Log end can show core defects
A SIMPLE AND LOW-COST WAY OF detecting the inside properties of lumber prior to cutting decisions being made could help saw mills in New Zealand get “more bangs” for their investment bucks.
In the future, mills could use a pair of low-tech vision scanners to check the ends of the log in order to identify the position of core wood prior to making the first cut, the WoodTech 2017 conference in Rotorua heard last month.
Scanning the ends of the log to predict the location of the core wood may be a viable alternative to current surface scanning methods, or could be the precursor to investing in higher and more accurate technology further down the track, according to Carl Thomas, International Sales Manager with saw mill machinery manufacturer USNR of Canada.
He joined Jonathan McLachlan, Sales Manager for New-Zealand-based Skookum Technology, on stage at the conference to deliver a presentation on the latest advances in vision scanning.
Vision scanning the cut surface of cants is already undertaken by a number of mills as a way to identify a variety of defects in the wood before the final cutting decisions are made. It’s used to search for knots, splits, crook, twist, bow, wane, blue stain, sap stain and a whole lot more.
Being able to identify the location of the core wood can help with making the final cut decisions on what boards to cut from a log in order to obtain higher value.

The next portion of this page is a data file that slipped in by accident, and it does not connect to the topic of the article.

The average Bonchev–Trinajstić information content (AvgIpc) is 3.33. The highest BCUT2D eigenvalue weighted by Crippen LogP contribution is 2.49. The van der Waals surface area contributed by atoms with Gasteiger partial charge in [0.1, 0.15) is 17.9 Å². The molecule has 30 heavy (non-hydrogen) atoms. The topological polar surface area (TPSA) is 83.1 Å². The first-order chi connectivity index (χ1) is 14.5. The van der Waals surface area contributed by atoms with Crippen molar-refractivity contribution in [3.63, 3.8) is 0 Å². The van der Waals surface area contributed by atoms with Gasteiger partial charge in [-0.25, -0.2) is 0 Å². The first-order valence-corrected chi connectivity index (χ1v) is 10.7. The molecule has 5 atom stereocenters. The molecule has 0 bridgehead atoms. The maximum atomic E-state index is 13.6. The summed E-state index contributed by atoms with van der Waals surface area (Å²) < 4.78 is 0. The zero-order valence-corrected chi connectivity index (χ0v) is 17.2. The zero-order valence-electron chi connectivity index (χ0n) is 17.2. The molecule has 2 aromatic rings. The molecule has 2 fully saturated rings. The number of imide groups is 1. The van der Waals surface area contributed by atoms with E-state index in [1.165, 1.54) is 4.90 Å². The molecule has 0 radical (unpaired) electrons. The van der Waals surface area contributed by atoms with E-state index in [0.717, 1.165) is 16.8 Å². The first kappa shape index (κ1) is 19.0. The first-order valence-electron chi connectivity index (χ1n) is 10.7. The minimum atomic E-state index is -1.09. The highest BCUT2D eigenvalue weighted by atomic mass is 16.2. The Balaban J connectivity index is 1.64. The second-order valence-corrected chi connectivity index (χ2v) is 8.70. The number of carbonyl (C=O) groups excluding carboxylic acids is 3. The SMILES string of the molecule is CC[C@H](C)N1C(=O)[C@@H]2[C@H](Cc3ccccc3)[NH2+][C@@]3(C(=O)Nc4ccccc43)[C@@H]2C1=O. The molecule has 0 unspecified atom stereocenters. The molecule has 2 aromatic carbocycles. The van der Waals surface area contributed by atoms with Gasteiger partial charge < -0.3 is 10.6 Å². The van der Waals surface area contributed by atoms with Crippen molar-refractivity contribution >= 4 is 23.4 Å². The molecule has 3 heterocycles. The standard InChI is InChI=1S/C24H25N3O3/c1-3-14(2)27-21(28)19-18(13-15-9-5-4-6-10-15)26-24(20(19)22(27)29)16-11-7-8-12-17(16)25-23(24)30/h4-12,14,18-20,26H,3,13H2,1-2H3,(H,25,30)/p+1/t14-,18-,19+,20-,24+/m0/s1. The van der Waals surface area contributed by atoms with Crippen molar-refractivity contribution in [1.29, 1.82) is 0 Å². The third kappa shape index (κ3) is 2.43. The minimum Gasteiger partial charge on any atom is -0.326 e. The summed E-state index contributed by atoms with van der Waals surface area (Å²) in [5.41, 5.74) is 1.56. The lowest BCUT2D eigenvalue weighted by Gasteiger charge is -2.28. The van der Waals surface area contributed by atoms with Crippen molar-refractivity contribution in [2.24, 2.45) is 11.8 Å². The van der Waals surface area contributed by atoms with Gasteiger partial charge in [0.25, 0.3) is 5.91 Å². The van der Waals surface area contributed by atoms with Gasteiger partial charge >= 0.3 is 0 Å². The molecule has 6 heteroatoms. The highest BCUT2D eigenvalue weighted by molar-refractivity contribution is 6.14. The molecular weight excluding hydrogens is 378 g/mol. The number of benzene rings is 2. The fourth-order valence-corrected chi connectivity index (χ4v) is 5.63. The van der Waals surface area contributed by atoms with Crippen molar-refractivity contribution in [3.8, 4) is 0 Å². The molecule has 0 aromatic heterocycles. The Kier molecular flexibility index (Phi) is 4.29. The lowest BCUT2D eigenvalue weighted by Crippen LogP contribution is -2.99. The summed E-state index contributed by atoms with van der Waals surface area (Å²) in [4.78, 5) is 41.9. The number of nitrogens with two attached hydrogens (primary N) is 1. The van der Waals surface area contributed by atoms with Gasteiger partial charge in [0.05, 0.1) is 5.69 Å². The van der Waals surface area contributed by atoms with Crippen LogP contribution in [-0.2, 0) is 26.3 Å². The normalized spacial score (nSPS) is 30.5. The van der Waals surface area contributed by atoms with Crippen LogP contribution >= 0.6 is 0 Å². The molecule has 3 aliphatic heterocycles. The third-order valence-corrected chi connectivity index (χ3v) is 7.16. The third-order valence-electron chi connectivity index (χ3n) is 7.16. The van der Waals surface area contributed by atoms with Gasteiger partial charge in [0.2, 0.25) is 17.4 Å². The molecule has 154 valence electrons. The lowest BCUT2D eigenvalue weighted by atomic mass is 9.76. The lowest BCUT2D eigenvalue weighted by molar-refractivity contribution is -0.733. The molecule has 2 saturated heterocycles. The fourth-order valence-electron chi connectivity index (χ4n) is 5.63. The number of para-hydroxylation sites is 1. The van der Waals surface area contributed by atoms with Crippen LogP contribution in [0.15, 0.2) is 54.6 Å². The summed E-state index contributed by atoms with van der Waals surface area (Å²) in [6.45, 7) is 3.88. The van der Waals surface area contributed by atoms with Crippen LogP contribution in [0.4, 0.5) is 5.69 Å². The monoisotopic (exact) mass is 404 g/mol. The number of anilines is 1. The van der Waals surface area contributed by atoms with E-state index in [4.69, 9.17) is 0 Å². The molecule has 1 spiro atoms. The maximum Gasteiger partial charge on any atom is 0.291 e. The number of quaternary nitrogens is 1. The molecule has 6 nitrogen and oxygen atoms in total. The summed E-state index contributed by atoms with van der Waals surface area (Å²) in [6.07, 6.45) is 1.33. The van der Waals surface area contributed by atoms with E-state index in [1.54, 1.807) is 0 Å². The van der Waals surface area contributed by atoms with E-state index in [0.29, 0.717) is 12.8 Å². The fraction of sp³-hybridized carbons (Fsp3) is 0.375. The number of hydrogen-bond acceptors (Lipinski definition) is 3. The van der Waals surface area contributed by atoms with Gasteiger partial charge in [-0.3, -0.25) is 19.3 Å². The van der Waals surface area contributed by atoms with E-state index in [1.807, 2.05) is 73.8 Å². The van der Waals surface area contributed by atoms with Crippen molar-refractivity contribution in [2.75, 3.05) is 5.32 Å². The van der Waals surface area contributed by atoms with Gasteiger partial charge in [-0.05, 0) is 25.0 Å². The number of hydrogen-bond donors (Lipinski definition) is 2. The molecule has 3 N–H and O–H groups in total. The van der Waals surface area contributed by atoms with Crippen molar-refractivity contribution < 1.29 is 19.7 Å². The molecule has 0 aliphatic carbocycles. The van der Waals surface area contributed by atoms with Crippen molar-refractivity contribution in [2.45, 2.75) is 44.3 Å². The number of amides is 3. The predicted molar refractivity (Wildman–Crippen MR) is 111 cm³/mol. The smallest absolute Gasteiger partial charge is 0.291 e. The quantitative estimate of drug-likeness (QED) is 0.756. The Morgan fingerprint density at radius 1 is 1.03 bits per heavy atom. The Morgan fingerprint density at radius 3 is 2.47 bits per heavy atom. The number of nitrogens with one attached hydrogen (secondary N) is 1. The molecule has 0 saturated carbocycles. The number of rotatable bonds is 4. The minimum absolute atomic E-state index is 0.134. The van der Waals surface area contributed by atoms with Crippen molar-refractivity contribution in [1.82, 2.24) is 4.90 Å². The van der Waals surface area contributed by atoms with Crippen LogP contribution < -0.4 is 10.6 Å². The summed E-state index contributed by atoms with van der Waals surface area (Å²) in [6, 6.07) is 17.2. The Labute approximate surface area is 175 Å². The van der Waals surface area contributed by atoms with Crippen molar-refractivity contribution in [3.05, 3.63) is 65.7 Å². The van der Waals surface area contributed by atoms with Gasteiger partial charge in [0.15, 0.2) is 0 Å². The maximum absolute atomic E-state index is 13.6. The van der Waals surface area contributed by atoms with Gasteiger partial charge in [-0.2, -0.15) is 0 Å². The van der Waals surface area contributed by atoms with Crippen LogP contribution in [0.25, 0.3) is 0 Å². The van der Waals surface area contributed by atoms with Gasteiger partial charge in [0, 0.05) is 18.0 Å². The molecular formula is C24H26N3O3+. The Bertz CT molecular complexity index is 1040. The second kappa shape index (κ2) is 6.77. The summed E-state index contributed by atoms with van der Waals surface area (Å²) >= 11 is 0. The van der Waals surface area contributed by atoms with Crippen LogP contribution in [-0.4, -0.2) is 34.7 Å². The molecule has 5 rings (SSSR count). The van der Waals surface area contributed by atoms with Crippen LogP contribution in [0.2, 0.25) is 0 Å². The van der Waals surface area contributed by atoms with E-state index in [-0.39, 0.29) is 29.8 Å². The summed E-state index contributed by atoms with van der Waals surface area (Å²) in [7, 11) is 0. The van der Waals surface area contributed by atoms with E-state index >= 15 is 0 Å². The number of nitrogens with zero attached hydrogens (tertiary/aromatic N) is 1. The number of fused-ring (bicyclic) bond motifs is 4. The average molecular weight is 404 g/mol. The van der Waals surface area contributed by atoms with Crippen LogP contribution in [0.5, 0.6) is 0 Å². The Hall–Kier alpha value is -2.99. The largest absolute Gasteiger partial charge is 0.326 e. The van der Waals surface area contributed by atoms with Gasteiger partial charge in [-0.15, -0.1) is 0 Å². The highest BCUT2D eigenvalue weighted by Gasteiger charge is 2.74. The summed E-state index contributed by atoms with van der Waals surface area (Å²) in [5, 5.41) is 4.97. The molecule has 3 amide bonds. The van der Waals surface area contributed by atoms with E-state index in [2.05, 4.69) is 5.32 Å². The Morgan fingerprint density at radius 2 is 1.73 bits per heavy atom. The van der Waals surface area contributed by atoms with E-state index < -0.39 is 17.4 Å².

Mr Thomas told the conference that a case study carried out at a medium-size saw mill in the US showed that it was able to increase the value from its wood by 2.7% using surface vision scanning, equating to US$330,000 in additional earnings.
Using surface vision scanning to detect the location of core wood, another mill was able to make better cut decisions on 24% of the cants running on its line.
USNR researchers then looked at whether using vision scanners to check the ends of a log, rather than the surface, could provide the same information to determine the pith/ core zone size and location.
Early results are promising, says Mr Thomas. Whilst he acknowledges that end scanning would not be of much value to mills who already undertake surface scanning, for those who do not scan the surfaces, it could be very useful.
“We are still at the early development stages on this, but it is very exciting because it looks like it will deliver more bangs,” he says.
“If you already have a lesser log optimiser, all you would have to do is put a couple of end scanners and some computer software and for a fairly low capital investment you could probably get a pretty good return.” NZL